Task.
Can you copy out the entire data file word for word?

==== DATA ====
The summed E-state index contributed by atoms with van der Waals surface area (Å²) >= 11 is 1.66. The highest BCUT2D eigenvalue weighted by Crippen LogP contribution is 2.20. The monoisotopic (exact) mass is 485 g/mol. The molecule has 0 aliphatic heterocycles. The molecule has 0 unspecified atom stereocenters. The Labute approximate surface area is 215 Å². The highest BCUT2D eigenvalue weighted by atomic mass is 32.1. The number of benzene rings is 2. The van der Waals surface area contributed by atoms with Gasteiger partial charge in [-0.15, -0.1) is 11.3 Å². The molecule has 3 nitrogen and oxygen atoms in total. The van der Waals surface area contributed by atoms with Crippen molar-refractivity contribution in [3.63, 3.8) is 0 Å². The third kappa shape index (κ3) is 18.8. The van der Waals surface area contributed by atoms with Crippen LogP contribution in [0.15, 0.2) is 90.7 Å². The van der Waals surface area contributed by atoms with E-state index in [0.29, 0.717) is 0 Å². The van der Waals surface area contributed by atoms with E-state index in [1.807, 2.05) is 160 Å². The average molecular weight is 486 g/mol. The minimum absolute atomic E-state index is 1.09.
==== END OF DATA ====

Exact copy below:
The summed E-state index contributed by atoms with van der Waals surface area (Å²) >= 11 is 1.66. The highest BCUT2D eigenvalue weighted by Crippen LogP contribution is 2.20. The monoisotopic (exact) mass is 485 g/mol. The molecule has 0 aliphatic heterocycles. The molecule has 0 unspecified atom stereocenters. The Labute approximate surface area is 215 Å². The highest BCUT2D eigenvalue weighted by atomic mass is 32.1. The number of benzene rings is 2. The van der Waals surface area contributed by atoms with Gasteiger partial charge in [-0.15, -0.1) is 11.3 Å². The molecule has 3 nitrogen and oxygen atoms in total. The van der Waals surface area contributed by atoms with Crippen molar-refractivity contribution in [3.63, 3.8) is 0 Å². The third kappa shape index (κ3) is 18.8. The van der Waals surface area contributed by atoms with Crippen LogP contribution in [0.15, 0.2) is 90.7 Å². The van der Waals surface area contributed by atoms with E-state index in [0.29, 0.717) is 0 Å². The van der Waals surface area contributed by atoms with E-state index in [1.807, 2.05) is 160 Å². The average molecular weight is 486 g/mol. The minimum absolute atomic E-state index is 1.09.